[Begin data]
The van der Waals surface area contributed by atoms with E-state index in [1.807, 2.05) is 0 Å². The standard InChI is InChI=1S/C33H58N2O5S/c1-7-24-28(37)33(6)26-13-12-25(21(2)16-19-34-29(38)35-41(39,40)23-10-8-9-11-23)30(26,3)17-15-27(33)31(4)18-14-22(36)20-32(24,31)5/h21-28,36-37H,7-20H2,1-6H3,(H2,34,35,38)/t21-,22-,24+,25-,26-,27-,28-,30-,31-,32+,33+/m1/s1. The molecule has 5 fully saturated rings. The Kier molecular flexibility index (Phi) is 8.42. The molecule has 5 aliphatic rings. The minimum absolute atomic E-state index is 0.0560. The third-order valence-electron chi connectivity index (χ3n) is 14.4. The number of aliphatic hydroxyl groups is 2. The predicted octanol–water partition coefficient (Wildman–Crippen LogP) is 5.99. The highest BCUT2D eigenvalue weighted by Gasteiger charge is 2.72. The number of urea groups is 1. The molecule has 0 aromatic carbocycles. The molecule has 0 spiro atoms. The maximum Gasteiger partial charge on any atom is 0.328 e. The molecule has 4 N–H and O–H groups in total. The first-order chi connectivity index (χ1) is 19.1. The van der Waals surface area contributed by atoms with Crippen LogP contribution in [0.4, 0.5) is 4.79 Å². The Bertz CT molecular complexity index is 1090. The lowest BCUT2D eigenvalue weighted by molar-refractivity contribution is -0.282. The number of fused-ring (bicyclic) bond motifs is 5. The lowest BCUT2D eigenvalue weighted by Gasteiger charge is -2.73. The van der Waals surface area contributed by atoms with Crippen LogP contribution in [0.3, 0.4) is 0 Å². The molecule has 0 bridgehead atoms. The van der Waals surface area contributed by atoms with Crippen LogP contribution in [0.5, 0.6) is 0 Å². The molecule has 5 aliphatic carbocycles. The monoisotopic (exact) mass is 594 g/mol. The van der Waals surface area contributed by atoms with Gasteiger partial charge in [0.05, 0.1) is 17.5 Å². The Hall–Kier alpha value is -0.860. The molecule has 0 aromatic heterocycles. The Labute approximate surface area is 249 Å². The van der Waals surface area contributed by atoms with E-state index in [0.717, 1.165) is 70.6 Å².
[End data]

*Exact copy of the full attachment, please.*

The van der Waals surface area contributed by atoms with E-state index in [1.807, 2.05) is 0 Å². The standard InChI is InChI=1S/C33H58N2O5S/c1-7-24-28(37)33(6)26-13-12-25(21(2)16-19-34-29(38)35-41(39,40)23-10-8-9-11-23)30(26,3)17-15-27(33)31(4)18-14-22(36)20-32(24,31)5/h21-28,36-37H,7-20H2,1-6H3,(H2,34,35,38)/t21-,22-,24+,25-,26-,27-,28-,30-,31-,32+,33+/m1/s1. The molecule has 5 fully saturated rings. The Kier molecular flexibility index (Phi) is 8.42. The molecule has 5 aliphatic rings. The minimum absolute atomic E-state index is 0.0560. The third-order valence-electron chi connectivity index (χ3n) is 14.4. The number of aliphatic hydroxyl groups is 2. The predicted octanol–water partition coefficient (Wildman–Crippen LogP) is 5.99. The highest BCUT2D eigenvalue weighted by Gasteiger charge is 2.72. The number of urea groups is 1. The molecule has 0 aromatic carbocycles. The molecule has 0 spiro atoms. The maximum Gasteiger partial charge on any atom is 0.328 e. The molecule has 4 N–H and O–H groups in total. The first-order chi connectivity index (χ1) is 19.1. The van der Waals surface area contributed by atoms with Crippen LogP contribution in [0.4, 0.5) is 4.79 Å². The Bertz CT molecular complexity index is 1090. The lowest BCUT2D eigenvalue weighted by molar-refractivity contribution is -0.282. The number of fused-ring (bicyclic) bond motifs is 5. The lowest BCUT2D eigenvalue weighted by Gasteiger charge is -2.73. The van der Waals surface area contributed by atoms with Crippen LogP contribution in [0.3, 0.4) is 0 Å². The molecule has 0 bridgehead atoms. The van der Waals surface area contributed by atoms with Crippen LogP contribution in [0.5, 0.6) is 0 Å². The molecule has 5 aliphatic carbocycles. The monoisotopic (exact) mass is 594 g/mol. The van der Waals surface area contributed by atoms with Gasteiger partial charge in [0.05, 0.1) is 17.5 Å². The Hall–Kier alpha value is -0.860. The molecule has 0 aromatic heterocycles. The Labute approximate surface area is 249 Å². The van der Waals surface area contributed by atoms with E-state index in [0.717, 1.165) is 70.6 Å².